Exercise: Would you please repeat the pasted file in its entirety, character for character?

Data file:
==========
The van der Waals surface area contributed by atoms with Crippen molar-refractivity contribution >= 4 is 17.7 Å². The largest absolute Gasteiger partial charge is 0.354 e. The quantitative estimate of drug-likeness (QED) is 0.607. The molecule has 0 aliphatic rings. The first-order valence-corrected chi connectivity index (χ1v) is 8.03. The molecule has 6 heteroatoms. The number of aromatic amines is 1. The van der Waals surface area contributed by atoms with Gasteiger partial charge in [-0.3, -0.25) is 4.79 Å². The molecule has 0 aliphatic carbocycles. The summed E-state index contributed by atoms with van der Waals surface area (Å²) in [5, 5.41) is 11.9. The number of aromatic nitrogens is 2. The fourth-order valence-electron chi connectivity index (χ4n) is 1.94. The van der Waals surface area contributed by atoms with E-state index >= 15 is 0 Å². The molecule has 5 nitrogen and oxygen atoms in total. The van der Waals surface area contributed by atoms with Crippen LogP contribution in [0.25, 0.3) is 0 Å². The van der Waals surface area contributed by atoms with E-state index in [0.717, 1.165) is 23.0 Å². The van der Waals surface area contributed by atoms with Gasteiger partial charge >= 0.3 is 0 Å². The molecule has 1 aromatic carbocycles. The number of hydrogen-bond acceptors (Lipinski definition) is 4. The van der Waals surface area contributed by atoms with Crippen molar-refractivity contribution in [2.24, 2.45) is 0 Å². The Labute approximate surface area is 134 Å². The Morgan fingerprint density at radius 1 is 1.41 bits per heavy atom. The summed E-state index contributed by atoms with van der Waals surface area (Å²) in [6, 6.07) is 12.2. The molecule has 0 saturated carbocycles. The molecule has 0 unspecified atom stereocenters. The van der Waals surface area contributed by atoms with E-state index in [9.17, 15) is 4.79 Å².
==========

The van der Waals surface area contributed by atoms with Crippen molar-refractivity contribution >= 4 is 17.7 Å². The largest absolute Gasteiger partial charge is 0.354 e. The quantitative estimate of drug-likeness (QED) is 0.607. The molecule has 0 aliphatic rings. The first-order valence-corrected chi connectivity index (χ1v) is 8.03. The molecule has 6 heteroatoms. The number of aromatic amines is 1. The van der Waals surface area contributed by atoms with Gasteiger partial charge in [-0.3, -0.25) is 4.79 Å². The molecule has 0 aliphatic carbocycles. The summed E-state index contributed by atoms with van der Waals surface area (Å²) in [5, 5.41) is 11.9. The number of aromatic nitrogens is 2. The fourth-order valence-electron chi connectivity index (χ4n) is 1.94. The van der Waals surface area contributed by atoms with E-state index >= 15 is 0 Å². The molecule has 5 nitrogen and oxygen atoms in total. The van der Waals surface area contributed by atoms with Crippen LogP contribution in [0.25, 0.3) is 0 Å². The van der Waals surface area contributed by atoms with E-state index in [0.717, 1.165) is 23.0 Å². The van der Waals surface area contributed by atoms with Gasteiger partial charge >= 0.3 is 0 Å². The molecule has 1 aromatic carbocycles. The number of hydrogen-bond acceptors (Lipinski definition) is 4. The van der Waals surface area contributed by atoms with Crippen molar-refractivity contribution in [2.24, 2.45) is 0 Å². The Labute approximate surface area is 134 Å². The Morgan fingerprint density at radius 1 is 1.41 bits per heavy atom. The summed E-state index contributed by atoms with van der Waals surface area (Å²) in [6, 6.07) is 12.2. The molecule has 0 saturated carbocycles. The molecule has 0 unspecified atom stereocenters. The van der Waals surface area contributed by atoms with E-state index in [9.17, 15) is 4.79 Å².